Yom Kippur; Repentance and Atonement perfected in Jesus.
Yom Kippur, the day of Atonement
The Bible describes Yom Kippur as a day of affliction (Leviticus 16; 30). Traditionally, the High Priest awoke early on Yom Kippur, donned his priestly garments, and sacrificed a bull for both himself and his family.
He would then cast lots over two goats, choosing one as belonging to the Lord, and designating the other as a sacrifice for the atonement of sin. Only on this day of the year, the High Priest would enter into the Holy of Holies in the Temple, to offer incense and sprinkle blood on the Ark of the Covenant. Before concluding the sacrifices by burning both the bull and the goat symbolically belonging to the Lord, the High Priest poured blood from the sacrificed goat, onto to living one. He then cast the second goat into the wilderness, thus symbolically removing Israel’s sin.
Modern observance of an ancient festival
In modern observance, Yom Kippur involves fasting and abstinence from leisure and hobbies. Many spend the entire day praying in the synagogue. During the ten Days of Awe preceding Yom Kippur, people seek to make amends and repair relationships.
As part of the Yom Kippur service, a prayer called “Al Chet” (all sin) is read, and then the congregation corporately acknowledges their wrongdoing, asking God for forgiveness. According to Jewish tradition, the Book of Life and the Book of the Dead are closed on Yom Kippur, and the fates of those within the books are sealed for the coming year.
The fulfilment of Yom Kippur by Jesus, the perfect and eternal lamb of God
As believers in Jesus the Messiah, we confidently look forward to eternal life, because our names are written in the Book of Life! When Jesus died, the veil separating the Holy Place from the Holy of Holies was ripped in two, symbolically breaking a barrier between humans and the presence of God (Matthew 27:51). Previously, only the High Priest had access to this room, and he only entered it once a year on Yom Kippur.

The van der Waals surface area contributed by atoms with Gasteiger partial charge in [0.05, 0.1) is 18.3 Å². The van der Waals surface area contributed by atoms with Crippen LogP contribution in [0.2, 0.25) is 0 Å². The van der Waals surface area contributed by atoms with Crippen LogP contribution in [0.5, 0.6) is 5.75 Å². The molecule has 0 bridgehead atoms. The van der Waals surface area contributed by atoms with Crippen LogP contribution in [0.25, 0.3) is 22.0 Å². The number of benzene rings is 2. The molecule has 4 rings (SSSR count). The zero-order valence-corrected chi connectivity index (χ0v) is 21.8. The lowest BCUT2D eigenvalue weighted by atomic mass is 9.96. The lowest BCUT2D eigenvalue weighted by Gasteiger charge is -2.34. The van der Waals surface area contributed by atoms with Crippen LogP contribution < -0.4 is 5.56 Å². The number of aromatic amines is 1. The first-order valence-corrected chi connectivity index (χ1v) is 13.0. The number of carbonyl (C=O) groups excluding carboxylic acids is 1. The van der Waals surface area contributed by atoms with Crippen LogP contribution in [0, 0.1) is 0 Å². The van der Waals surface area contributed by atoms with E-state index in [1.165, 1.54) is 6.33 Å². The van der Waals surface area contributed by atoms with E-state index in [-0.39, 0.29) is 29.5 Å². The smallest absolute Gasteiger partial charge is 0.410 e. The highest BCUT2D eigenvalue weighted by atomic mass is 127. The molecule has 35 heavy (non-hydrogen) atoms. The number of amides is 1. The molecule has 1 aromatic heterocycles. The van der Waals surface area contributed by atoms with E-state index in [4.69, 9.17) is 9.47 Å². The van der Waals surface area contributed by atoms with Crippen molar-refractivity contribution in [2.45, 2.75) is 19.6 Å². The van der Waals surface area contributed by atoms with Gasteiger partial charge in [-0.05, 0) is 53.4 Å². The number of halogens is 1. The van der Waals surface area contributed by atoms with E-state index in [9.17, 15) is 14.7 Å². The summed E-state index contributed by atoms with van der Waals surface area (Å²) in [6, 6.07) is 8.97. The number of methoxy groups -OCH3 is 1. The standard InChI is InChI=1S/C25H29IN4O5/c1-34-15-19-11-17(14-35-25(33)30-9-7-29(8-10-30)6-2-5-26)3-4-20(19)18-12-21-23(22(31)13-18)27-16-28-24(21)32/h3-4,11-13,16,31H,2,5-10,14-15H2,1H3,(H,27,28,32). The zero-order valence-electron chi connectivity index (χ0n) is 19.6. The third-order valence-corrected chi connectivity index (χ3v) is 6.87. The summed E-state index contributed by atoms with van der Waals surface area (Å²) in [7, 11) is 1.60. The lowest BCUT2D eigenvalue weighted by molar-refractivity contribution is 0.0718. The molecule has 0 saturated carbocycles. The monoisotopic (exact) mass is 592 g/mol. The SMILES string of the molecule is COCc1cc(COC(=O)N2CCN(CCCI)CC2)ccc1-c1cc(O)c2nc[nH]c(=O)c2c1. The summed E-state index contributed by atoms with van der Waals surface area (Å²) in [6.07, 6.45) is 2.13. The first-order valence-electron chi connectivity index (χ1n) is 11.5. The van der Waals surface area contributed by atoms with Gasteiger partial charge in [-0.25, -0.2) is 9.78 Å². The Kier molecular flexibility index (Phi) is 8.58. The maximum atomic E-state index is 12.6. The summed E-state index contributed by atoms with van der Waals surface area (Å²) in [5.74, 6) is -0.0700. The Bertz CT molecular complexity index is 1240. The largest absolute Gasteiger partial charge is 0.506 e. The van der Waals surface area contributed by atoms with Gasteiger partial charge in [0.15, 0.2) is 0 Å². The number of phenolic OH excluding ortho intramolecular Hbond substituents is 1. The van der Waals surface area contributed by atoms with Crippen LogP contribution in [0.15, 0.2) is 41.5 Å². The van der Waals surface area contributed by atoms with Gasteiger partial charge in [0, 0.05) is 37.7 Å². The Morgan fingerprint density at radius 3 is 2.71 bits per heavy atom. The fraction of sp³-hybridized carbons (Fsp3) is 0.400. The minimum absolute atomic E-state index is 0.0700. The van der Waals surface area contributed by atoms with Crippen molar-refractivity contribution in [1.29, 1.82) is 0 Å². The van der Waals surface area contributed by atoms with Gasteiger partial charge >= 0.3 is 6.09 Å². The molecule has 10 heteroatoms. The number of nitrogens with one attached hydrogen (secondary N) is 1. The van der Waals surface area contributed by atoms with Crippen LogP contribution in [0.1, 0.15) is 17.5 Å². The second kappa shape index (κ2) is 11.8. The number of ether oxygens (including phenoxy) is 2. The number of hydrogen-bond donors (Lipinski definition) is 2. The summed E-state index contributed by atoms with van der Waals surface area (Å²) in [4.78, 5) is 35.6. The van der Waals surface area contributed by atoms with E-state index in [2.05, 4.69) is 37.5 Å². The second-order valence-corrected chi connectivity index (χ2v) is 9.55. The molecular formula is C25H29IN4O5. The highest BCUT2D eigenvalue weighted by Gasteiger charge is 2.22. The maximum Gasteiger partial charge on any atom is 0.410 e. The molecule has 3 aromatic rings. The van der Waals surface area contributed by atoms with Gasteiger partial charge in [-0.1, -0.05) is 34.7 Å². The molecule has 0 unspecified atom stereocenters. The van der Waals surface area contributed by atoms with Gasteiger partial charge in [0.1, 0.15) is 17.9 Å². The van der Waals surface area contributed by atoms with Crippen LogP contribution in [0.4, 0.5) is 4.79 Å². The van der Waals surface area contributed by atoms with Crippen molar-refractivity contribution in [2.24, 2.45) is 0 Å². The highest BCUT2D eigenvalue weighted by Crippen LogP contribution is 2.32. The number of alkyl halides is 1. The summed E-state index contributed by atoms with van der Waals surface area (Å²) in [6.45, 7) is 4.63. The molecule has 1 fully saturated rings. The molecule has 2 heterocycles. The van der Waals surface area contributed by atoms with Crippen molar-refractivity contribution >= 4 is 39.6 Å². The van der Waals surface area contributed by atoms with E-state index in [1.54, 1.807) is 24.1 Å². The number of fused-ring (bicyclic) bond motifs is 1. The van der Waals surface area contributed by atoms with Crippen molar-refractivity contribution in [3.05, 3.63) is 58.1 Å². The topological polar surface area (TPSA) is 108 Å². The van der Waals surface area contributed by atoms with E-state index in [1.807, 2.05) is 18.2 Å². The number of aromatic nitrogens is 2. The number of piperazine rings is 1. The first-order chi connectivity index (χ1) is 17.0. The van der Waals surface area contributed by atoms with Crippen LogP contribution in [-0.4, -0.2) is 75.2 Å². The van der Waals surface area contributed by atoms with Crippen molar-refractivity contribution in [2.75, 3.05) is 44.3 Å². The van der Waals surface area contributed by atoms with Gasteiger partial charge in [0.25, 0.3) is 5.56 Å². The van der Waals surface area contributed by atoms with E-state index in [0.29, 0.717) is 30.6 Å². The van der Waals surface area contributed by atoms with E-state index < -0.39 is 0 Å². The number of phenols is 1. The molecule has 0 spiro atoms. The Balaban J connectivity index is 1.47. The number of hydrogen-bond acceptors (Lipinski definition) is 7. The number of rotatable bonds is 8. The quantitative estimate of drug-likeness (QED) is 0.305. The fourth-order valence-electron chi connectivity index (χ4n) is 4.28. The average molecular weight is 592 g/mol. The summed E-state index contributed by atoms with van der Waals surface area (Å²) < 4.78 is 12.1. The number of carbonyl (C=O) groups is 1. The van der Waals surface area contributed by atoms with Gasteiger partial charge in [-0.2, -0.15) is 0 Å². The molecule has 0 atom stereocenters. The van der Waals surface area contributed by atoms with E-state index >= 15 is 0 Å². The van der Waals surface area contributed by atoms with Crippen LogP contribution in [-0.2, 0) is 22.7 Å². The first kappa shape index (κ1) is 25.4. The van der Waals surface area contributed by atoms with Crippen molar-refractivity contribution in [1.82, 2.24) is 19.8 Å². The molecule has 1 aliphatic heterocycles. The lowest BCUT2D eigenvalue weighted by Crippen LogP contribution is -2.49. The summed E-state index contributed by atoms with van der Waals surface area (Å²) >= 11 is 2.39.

But now, Jesus’ death allows believers to enter God’s presence, covered in Jesus’ robe of righteousness and the holiness He has imputed to us through his own sinlessness. This is because He entered into the heavenly Holy of Holies, to offer His perfect blood for our redemption (Hebrews 9:11-12). Unlike the Israelites’ annual sacrifices on Yom Kippur, Jesus’ one sacrifice was perfect and eternal, continually providing atonement for us, as we await the day of judgement and Christ’s rule upon the earth. Yom Kippur, for followers of Jesus, reminds us of the certainty of our redemption through the blood of our Messiah and High Priest, Jesus. (Romans 3:23-35)
Salvation for the Jewish people.
Yom Kippur also points us to the ultimate salvation of the Jewish people. The prophet Zechariah spoke of a day when the nation of Israel will indeed recognise her Messiah, and “they will mourn for Him, as one mourns for an only son” (Zechariah 12:10). When the Jewish people recognise Jesus as Messiah, “All Israel will be saved” (Romans 11:26). The Day of Atonement thus reminds us of our own salvation and also looks forward to the salvation of Israel.